What to do after a minor car accident

If you're in a minor car accident where no one is hurt and there's little damage to anyone's car, in most cases, you should take the same precautions you would if you were in a more serious crash. You must take steps immediately following the crash to ensure that you can document what happened, including exchanging information with the drivers involved and taking pictures of the damage.

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What to do in a fender bender

You should do several things after a minor accident, even if it's just a fender bender.

  1. Move to a safe location and check for injuries

    If your car is drivable, the first thing to do is move it out of the way of traffic. When you're in a safe location, ensure no one involved in the accident is hurt.

  2. Exchange information with the other drivers involved in the collision

    If there aren't any serious injuries, exchange information with the other drivers. Ask for their full name and contact information, the name of their insurance company, and their license plate number. Take photos of the accident scene. If there are any witnesses at the scene, ask them if they are willing to offer a statement of what they saw. It may seem excessive for a few dents and scratches or a damaged bumper, but it's essential to have a record of what happened.

  3. Call the police

    Call the police to report the crash so there's an official record of the incident. Some injuries may take hours or even days to show up, and certain types of vehicle damage aren't visible to the naked eye. Before you know it, your fender bender accident could be much more severe than you thought. Having a record of the accident can help the insurance companies sort out the details and determine who is responsible for paying any claims that either party might file.

  4. Notify your insurance company

    It's essential to contact your insurer if you're in an accident with another vehicle, even if the accident is minor. Your insurance company will need all the information you gathered from the other parties in the crash.

What is considered a minor car accident?

A minor car accident is generally considered one where there are no injuries and only minor damage to the vehicles involved. For example, if a vehicle rear ends you at low speed you may not suffer any injuries and the only damage to your car may be a dent in the bumper.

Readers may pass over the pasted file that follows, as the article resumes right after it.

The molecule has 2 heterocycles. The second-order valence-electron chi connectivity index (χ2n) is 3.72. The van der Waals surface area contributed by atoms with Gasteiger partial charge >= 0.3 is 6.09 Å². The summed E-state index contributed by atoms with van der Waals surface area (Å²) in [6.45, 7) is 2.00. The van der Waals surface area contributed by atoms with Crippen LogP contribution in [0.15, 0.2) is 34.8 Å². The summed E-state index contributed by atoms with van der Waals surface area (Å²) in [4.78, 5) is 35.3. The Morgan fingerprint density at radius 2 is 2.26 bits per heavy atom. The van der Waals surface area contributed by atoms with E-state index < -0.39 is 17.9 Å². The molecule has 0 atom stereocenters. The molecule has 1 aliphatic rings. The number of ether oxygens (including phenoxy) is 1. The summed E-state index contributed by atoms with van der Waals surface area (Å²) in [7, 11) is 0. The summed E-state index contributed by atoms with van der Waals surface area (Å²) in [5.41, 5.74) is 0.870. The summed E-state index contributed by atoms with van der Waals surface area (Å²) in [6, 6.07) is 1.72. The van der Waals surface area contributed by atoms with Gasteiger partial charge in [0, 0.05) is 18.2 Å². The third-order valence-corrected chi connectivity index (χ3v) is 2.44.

Common questions you might have after a minor traffic crash

What happens if there's no damage after a minor car accident?

It can be difficult to determine if there's any damage right after an accident, so it's still worth documenting the incident in case you or the other driver file a claim later.

Do I have to call the police after a minor car accident?

Laws for reporting car accidents vary by state. If there's a severe injury or significant vehicle damage, you may be required to call the police. If there aren't any injuries and damage to the vehicles is minor, the law might not require you to, but it's still a good idea. Note that you can still file a car insurance claim even if you don't file a police report.

A police officer can help ensure everyone is OK and document what happened with an accident report. Some jurisdictions might not send officers to the scene for minor car accidents. But you can still file a report with your local police department, which could be useful later.

Should I call my insurance company after a minor accident?

Yes. It's essential to contact your insurer if you're in an accident with another vehicle because it's not always possible to determine how severe someone's injuries are or how much damage a car sustained in the crash. No matter who was at fault, your insurer can work with the other insurance company to sort out the details and ensure there's no delay in processing claims that you or the other parties might file.

You might also check with your insurance company to see if your policy covers the cost of a rental car while yours is in the shop having repairs made.

Should I file a claim for a minor accident?

For vehicle damage: Yes. If your vehicle received minor damage, it might be worth filing a collision claim with your insurance if the damage costs more than your deductible. If the other driver caused the accident, then you could file a claim with their insurance company instead.

For injuries: Yes. Even if it was a fender bender with no damage and no one appears to be seriously hurt, you should still consider filing a claim for minor injuries. Some injuries might be more severe than they seem, and others can linger and may cost more to treat than you expect. You could file a claim under your medical payments or personal injury protection coverage, assuming you carry these coverages. If the other driver caused the accident, you could file a bodily injury claim with their insurer.

Navigating what to do following a minor car accident can be stressful, but now you know what to do in a minor car accident. Whether you think you're at fault or not, it is vital that you contact your insurance company immediately following a crash. You can contact Progressive to report a claim online or over the phone.

Pro tip:

Progressive offers Accident Forgiveness as part of our Loyalty Rewards Program. As soon as you buy a policy, you earn Small Accident Forgiveness so your rate won't go up after your first claim of $500 or less. If you stay with Progressive for at least five years and remain accident and violation-free during that time period, you'll unlock Large Accident Forgiveness too (we won't raise your rate if you have a claim for over $500). Learn more about accident forgiveness.

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